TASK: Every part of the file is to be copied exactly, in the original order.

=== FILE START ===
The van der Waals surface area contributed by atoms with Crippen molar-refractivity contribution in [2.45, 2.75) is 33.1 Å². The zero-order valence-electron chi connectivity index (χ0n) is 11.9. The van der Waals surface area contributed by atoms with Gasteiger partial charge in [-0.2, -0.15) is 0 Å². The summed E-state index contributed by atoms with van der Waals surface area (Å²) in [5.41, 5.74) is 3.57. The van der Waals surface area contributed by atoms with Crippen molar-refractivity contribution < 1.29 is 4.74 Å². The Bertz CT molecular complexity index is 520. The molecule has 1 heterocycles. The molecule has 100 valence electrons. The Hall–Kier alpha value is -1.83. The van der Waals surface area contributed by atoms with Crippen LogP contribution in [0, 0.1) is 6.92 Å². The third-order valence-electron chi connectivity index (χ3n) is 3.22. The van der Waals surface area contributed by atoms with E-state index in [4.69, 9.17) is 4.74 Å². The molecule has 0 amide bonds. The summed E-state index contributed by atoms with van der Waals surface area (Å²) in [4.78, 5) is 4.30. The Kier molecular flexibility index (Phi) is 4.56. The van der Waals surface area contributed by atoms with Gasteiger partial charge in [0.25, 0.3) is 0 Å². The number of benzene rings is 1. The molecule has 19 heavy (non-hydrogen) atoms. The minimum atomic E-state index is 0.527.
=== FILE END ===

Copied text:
The van der Waals surface area contributed by atoms with Crippen molar-refractivity contribution in [2.45, 2.75) is 33.1 Å². The zero-order valence-electron chi connectivity index (χ0n) is 11.9. The van der Waals surface area contributed by atoms with Gasteiger partial charge in [-0.2, -0.15) is 0 Å². The summed E-state index contributed by atoms with van der Waals surface area (Å²) in [5.41, 5.74) is 3.57. The van der Waals surface area contributed by atoms with Crippen molar-refractivity contribution < 1.29 is 4.74 Å². The Bertz CT molecular complexity index is 520. The molecule has 1 heterocycles. The molecule has 100 valence electrons. The Hall–Kier alpha value is -1.83. The van der Waals surface area contributed by atoms with Crippen LogP contribution in [0, 0.1) is 6.92 Å². The third-order valence-electron chi connectivity index (χ3n) is 3.22. The van der Waals surface area contributed by atoms with E-state index in [4.69, 9.17) is 4.74 Å². The molecule has 0 amide bonds. The summed E-state index contributed by atoms with van der Waals surface area (Å²) in [4.78, 5) is 4.30. The Kier molecular flexibility index (Phi) is 4.56. The van der Waals surface area contributed by atoms with Gasteiger partial charge in [0.25, 0.3) is 0 Å². The number of benzene rings is 1. The molecule has 19 heavy (non-hydrogen) atoms. The minimum atomic E-state index is 0.527.